Although the young Na’vi males resent him, Jake learns quickly and earns his stripes by successfully piloting a giant flying banshee. After three months, however, just as the colonel is ready to send his young charge back home, Jake crosses over and, inspired by his intimacy with Neytiri, goes native. It’s “A Man Called Horse” all over again, with Jake, believing he can help the clan repel the invaders, taking up the role of a resistance leader against overwhelming odds.

Final stretch is devoted to the ferocious battle between the Earthly maurauders, with their huge airborne battleships and mighty arsenal, and the nearly naked home team, armed mostly with bows and arrows. Despite the latter fighting on friendly terrain, the mismatch is just too great, and the way things pan out strikes the one somewhat discordant dramatic note in the picture, resulting in a bit of final-reel deflation; surely, a more complex but believable climax and aftermath could have been found.

Thematically, the film also plays too simplistically into stereotypical evil-white-empire/virtuous-native cliches, especially since the invaders are presumably on an environmental rescue mission on behalf of the entire world, not just the U.S. Script is rooted very much in a contemporary eco-green mindset, which makes its positions and the sympathies it encourages entirely predictable and unchallenging.

On an experiential level, however, “Avatar” is all-enveloping and transporting, with Cameron & Co.’s years of R&D paying off with a film that, as his work has done before, raises the technical bar and throws down a challenge for the many other filmmakers toiling in the sci-fi/fantasy realm. The lead team from Weta in New Zealand as well as the numerous other visual-effects and animation firms involved have done marvelous and exacting work, a compliment that extends to every other craft and technical contribution on view.

Playing a grunt in a crewcut before his transformation, Worthington is tough, gruff and assertive as the genetic pioneer turned insurrectionist, while Saldana proves her mettle as yet another kickass Cameron heroine. Lang, already seen to great advantage this year in “Public Enemies,” is a relentless militarist par excellence, while Weaver, looking great wearing a Stanford T-shirt, no doubt a personal touch by the alum, is wonderfully authoritative as a scientist so unimpeachable that she can get away with smoking on board an intergalactic spaceship.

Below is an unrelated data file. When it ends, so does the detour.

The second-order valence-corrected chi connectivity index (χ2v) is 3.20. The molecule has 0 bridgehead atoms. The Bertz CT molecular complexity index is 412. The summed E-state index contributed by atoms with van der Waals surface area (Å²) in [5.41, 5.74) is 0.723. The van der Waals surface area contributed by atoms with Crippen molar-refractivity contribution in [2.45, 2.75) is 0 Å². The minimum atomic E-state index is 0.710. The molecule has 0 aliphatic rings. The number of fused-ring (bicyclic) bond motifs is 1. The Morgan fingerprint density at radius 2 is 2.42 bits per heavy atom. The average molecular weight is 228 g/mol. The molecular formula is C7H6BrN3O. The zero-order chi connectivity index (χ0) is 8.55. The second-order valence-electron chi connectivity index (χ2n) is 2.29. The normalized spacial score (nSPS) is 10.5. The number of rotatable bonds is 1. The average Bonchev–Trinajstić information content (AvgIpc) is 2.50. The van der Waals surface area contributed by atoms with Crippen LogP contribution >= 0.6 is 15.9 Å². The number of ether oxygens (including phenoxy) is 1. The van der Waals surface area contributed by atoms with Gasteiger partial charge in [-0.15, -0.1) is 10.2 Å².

Avatar

Production

A 20th Century Fox release presented in association with Dune Entertainment and Ingenious Film Partners. Produced by James Cameron, Jon Landau. Executive producers, Colin Wilson, Laeta Kalogrios. Co-producers, Brooke Breton, Josh McLaglen. Directed, written by James Cameron.

Crew

Camera (Deluxe color, widescreen, HD, 3D), Mauro Fiore; editors, Stephen Rivkin, John Refoua, Cameron; music, James Horner; production designer, Rick Carter, Robert Stromberg; supervising virtual art director, Yuri Bartoli; lead supervising art director, Kim Sinclair; supervising art directors, Kevin Ishioka, Stefan Dechant, Todd Cherniawsky; virtual production art directors, Andrew L. Jones, Norm Newberry; art directors, Nick Bassett, Rob Bavin, Simon Bright, Jill Cormack, Sean Haworth, Andrew Menzies, Andy McLaren; costume designers, Mayes C. Rubeo, Deborah L. Scott; sound (Dolby/DTS), Jim Tanenbaum, William B. Kaplan; supervising sound editor/sound designer, Christopher Boyes; re-recording mixers, Boyes, Gary Summers, Andy Nelson; senior visual effects supervisor, Joe Letteri; Weta visual effects supervisors, Stephen Rosenbau, Eric Saindon, Dan Lemmon, Guy Williams; ILM visual effects supervisor, John Knoll; visual effects and animation, Weta Digital, Industrial Light & Magic, Prime Focux; visual effects, Framestore, Hybride, Hydraulx, BUF; animation supervisors, Richard Baneham, Andrew R. Jones; ILM animation supervisor, Paul Kavanagh; visual effects supervisors, John Bruno, Steven Quale; performance capture technology and production services, Giant Studios; conceptual design, costume and specialty props, Richard Taylor; Stan Winston character design supervisor, John Rosengrant; lead creature designer, Neville Page; vehicle designer, Tyruben Ellingson; initial creature concepts, Wayne Barlowe; Na'vi language created by Paul Frommer; stunt coordinators, Garrett Warren (U.S.), Stu Thorpe, Allan Poppleton (New Zealand); associate producer, Janace Tashjian; assistant director, Josh McLaglen; L.A. unit camera, Vince Pace; casting, Margery Simkin; initial casting, Mali Finn. Reviewed at 20th Century Fox Studios, Los Angeles, Dec. 10, 2009. MPAA Rating: PG-13. Running time: 163 MIN.

With

Jake Sully - Sam Worthington Neytiri - Zoe Saldana Grace - Sigourney Weaver Col. Miles Quaritch - Stephen Lang Trudy Chacon - Michelle Rodriguez Parker Selfridge - Giovanni Ribisi Norm Spellman - Joel David Moore Moat - CCH Pounder Eytukan - Wes Studi Tsu'tey - Laz Alonso Dr. Max Patel - Dileep Rao Corporal Lyle Wainfleet - Matt Gerald
(English, Na'vi dialogue)